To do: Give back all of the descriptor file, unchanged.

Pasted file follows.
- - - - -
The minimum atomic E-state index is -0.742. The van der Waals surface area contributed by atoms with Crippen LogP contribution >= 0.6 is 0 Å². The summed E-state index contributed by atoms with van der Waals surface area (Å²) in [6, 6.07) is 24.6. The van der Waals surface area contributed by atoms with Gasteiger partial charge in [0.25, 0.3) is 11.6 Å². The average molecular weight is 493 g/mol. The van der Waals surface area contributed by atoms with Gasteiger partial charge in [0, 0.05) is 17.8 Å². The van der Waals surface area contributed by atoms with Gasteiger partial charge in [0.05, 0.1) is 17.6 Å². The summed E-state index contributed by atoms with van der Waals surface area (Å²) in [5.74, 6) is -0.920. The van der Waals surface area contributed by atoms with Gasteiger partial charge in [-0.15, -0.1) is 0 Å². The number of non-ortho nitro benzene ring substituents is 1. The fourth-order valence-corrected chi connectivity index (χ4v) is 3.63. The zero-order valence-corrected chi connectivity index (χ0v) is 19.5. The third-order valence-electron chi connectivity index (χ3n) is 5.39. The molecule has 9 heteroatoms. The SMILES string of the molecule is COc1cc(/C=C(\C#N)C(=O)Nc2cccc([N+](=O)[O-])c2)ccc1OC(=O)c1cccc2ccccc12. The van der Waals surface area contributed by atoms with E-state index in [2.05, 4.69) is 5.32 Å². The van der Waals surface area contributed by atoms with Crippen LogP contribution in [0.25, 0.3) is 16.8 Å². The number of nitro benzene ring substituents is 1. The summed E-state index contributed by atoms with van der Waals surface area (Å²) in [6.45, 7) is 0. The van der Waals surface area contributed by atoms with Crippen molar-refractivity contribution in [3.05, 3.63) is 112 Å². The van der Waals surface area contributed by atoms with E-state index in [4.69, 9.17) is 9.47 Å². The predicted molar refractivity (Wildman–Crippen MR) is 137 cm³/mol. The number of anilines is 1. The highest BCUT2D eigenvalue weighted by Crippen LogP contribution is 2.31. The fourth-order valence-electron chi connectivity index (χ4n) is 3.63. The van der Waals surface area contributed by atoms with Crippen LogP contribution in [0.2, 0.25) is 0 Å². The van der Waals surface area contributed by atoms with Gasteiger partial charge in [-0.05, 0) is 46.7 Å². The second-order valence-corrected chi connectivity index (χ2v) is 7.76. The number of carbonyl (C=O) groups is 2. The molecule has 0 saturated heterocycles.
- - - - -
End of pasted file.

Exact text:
The minimum atomic E-state index is -0.742. The van der Waals surface area contributed by atoms with Crippen LogP contribution >= 0.6 is 0 Å². The summed E-state index contributed by atoms with van der Waals surface area (Å²) in [6, 6.07) is 24.6. The van der Waals surface area contributed by atoms with Gasteiger partial charge in [0.25, 0.3) is 11.6 Å². The average molecular weight is 493 g/mol. The van der Waals surface area contributed by atoms with Gasteiger partial charge in [0, 0.05) is 17.8 Å². The van der Waals surface area contributed by atoms with Gasteiger partial charge in [0.05, 0.1) is 17.6 Å². The summed E-state index contributed by atoms with van der Waals surface area (Å²) in [5.74, 6) is -0.920. The van der Waals surface area contributed by atoms with Gasteiger partial charge in [-0.15, -0.1) is 0 Å². The number of non-ortho nitro benzene ring substituents is 1. The fourth-order valence-corrected chi connectivity index (χ4v) is 3.63. The zero-order valence-corrected chi connectivity index (χ0v) is 19.5. The third-order valence-electron chi connectivity index (χ3n) is 5.39. The molecule has 9 heteroatoms. The SMILES string of the molecule is COc1cc(/C=C(\C#N)C(=O)Nc2cccc([N+](=O)[O-])c2)ccc1OC(=O)c1cccc2ccccc12. The van der Waals surface area contributed by atoms with E-state index in [2.05, 4.69) is 5.32 Å². The van der Waals surface area contributed by atoms with Crippen LogP contribution in [0.25, 0.3) is 16.8 Å². The number of nitro benzene ring substituents is 1. The summed E-state index contributed by atoms with van der Waals surface area (Å²) in [6.45, 7) is 0. The van der Waals surface area contributed by atoms with Crippen molar-refractivity contribution in [3.05, 3.63) is 112 Å². The van der Waals surface area contributed by atoms with E-state index in [4.69, 9.17) is 9.47 Å². The predicted molar refractivity (Wildman–Crippen MR) is 137 cm³/mol. The number of anilines is 1. The highest BCUT2D eigenvalue weighted by Crippen LogP contribution is 2.31. The fourth-order valence-electron chi connectivity index (χ4n) is 3.63. The van der Waals surface area contributed by atoms with Crippen LogP contribution in [0.2, 0.25) is 0 Å². The van der Waals surface area contributed by atoms with Gasteiger partial charge in [-0.05, 0) is 46.7 Å². The second-order valence-corrected chi connectivity index (χ2v) is 7.76. The number of carbonyl (C=O) groups is 2. The molecule has 0 saturated heterocycles.